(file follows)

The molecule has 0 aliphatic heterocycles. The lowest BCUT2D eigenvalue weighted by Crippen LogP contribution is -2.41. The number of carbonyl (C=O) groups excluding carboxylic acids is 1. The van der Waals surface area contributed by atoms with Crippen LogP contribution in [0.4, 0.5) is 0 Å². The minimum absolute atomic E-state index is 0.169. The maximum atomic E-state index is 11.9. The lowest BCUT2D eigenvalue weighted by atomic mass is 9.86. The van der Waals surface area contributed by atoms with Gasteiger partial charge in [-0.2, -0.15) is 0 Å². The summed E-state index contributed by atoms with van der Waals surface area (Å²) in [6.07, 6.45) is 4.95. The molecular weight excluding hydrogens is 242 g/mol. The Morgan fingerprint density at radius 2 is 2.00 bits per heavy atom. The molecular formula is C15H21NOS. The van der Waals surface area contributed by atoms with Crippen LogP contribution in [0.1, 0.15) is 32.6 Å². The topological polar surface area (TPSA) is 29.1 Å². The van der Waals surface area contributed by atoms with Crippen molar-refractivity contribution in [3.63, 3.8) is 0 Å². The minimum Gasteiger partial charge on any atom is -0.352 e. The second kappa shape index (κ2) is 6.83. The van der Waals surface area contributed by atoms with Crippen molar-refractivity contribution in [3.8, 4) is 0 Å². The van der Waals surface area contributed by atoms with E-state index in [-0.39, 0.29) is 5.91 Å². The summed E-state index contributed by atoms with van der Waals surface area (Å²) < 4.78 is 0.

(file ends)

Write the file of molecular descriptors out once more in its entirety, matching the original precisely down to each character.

The molecule has 0 aliphatic heterocycles. The lowest BCUT2D eigenvalue weighted by Crippen LogP contribution is -2.41. The number of carbonyl (C=O) groups excluding carboxylic acids is 1. The van der Waals surface area contributed by atoms with Crippen LogP contribution in [0.4, 0.5) is 0 Å². The minimum absolute atomic E-state index is 0.169. The maximum atomic E-state index is 11.9. The lowest BCUT2D eigenvalue weighted by atomic mass is 9.86. The van der Waals surface area contributed by atoms with Gasteiger partial charge in [-0.2, -0.15) is 0 Å². The summed E-state index contributed by atoms with van der Waals surface area (Å²) in [6.07, 6.45) is 4.95. The molecular weight excluding hydrogens is 242 g/mol. The Morgan fingerprint density at radius 2 is 2.00 bits per heavy atom. The molecular formula is C15H21NOS. The van der Waals surface area contributed by atoms with Crippen LogP contribution in [0.1, 0.15) is 32.6 Å². The topological polar surface area (TPSA) is 29.1 Å². The van der Waals surface area contributed by atoms with Crippen molar-refractivity contribution in [3.63, 3.8) is 0 Å². The minimum Gasteiger partial charge on any atom is -0.352 e. The second kappa shape index (κ2) is 6.83. The van der Waals surface area contributed by atoms with Crippen molar-refractivity contribution in [3.8, 4) is 0 Å². The van der Waals surface area contributed by atoms with E-state index in [-0.39, 0.29) is 5.91 Å². The summed E-state index contributed by atoms with van der Waals surface area (Å²) < 4.78 is 0.